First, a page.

‘RUGTHKO’ | cc-tapis

The appreciation of capital ‘A’ Art is rightly very subjective, certainly not without controversy, and most definitely variable with time. What is hot, hot, hot now may be cold, cold, cold as soon as tomorrow. For me, artistic expression – in its various forms – succeeds as Art when disagreement, indifference, and lively spirited conversion dominate the discussion of the objet du jour. Take for example the fantastic irreverent and intellectual conversations presented in Episode Seven (7) of Season Two (2) of Mad Men as they discuss the recent fictional acquisition of the work of Mark Rothko.

Everyone is a critic and everyone wonders what the owner ‘sees’ in the work when in truth, it is ‘none of their business.’ We consume Art because it speaks to us on some level and the carpet ‘RUGTHKO’ as designed by cc-tapis for ‘10 by YATZER‘ – so named to honour the tenth anniversary milestone of the online design firm YATZER – caught my attention because of the paronomasian word play associating the well known and widely collected artist with a carpet, simple in design.

'RUGTHKO' by cc-tapis for '10 by YATZER' | Image courtesy of cc-tapis
‘RUGTHKO’ by cc-tapis for ’10 by YATZER’ | Image courtesy of cc-tapis

Critically speaking, this is not innovative carpet design in the strictest sense. Solid colour, plain field carpets have long existed in the contemporary market, and while the strategically placed bands do remind of an elegant two (2) colour couture dress drawn shapely at the waist with a white band, the colour palette is nothing if not staid and tired. Twenty (20) years ago when I first started selling rugs and carpets black and gold was the supposedly ‘classy’ colouration one would use to evoke style and elegance, and I sold many so coloured Pakistani 16/18 quality rugs to aspirational consumers during this period.  This is not to say it’s a bad colouration, just in my personal experience it reminds of suburban women wishing their homes were far more cosmopolitan.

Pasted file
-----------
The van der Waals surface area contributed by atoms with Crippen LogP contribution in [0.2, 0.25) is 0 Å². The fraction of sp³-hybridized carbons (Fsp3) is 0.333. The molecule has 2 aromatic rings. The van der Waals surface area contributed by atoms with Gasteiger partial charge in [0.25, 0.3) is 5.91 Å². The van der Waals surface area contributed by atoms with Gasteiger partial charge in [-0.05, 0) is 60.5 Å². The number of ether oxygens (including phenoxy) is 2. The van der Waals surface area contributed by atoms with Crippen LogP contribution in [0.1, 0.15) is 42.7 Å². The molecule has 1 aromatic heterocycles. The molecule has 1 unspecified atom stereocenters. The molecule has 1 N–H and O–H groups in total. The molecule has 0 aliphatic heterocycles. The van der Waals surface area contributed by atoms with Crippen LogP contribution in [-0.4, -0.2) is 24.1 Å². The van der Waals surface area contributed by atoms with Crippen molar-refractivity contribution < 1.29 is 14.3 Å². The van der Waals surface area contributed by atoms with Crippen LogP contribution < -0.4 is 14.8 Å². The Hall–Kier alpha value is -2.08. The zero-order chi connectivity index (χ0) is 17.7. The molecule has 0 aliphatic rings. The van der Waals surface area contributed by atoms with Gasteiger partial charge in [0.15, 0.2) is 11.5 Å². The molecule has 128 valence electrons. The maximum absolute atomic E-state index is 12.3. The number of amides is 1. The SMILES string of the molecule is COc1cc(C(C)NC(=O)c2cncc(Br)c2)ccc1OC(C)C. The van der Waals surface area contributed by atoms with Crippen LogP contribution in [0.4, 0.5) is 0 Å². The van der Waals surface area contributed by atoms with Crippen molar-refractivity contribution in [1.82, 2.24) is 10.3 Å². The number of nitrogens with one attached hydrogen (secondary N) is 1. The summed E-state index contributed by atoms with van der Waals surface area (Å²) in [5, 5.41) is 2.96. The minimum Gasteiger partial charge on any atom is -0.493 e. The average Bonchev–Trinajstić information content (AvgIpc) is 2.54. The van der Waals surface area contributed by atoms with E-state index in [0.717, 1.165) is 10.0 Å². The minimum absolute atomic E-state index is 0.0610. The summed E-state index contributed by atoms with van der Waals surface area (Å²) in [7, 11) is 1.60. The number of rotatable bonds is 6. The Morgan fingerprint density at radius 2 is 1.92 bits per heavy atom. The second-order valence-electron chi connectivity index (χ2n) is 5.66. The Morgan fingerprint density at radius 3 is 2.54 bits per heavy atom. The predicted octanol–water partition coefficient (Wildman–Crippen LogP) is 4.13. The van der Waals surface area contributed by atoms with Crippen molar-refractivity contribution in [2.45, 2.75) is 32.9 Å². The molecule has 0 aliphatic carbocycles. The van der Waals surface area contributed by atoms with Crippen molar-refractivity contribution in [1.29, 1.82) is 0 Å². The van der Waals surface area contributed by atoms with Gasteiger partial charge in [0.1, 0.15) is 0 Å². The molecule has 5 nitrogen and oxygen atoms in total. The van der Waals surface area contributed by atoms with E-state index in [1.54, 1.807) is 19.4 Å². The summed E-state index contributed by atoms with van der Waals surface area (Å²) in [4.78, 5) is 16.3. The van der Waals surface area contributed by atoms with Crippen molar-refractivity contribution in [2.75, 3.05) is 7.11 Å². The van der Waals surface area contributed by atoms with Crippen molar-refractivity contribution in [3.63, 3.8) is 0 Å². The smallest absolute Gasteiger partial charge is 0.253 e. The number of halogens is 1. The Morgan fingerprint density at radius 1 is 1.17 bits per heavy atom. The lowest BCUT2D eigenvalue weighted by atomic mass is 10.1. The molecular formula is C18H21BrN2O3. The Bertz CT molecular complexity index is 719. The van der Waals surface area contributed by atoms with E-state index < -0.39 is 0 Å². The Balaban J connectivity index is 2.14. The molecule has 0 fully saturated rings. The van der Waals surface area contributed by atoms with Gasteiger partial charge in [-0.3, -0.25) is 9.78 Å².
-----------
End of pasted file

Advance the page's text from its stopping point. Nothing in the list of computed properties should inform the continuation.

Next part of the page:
That statement is of course the wild success of this piece. I don’t care for it for my home, nor could I imagine purchasing it, yet here I am marvelling in its creative use of word play, colour that works to convey an aesthetic, and sizing that all but says: ‘Hang me on the wall and ask your friends what they think of me!!’ For a carpet made as Art I can think of no higher praise than for it elicit the same sort of discussion as a genuine Rothko and its ‘fuzzy squares’. Kudos to a job well done.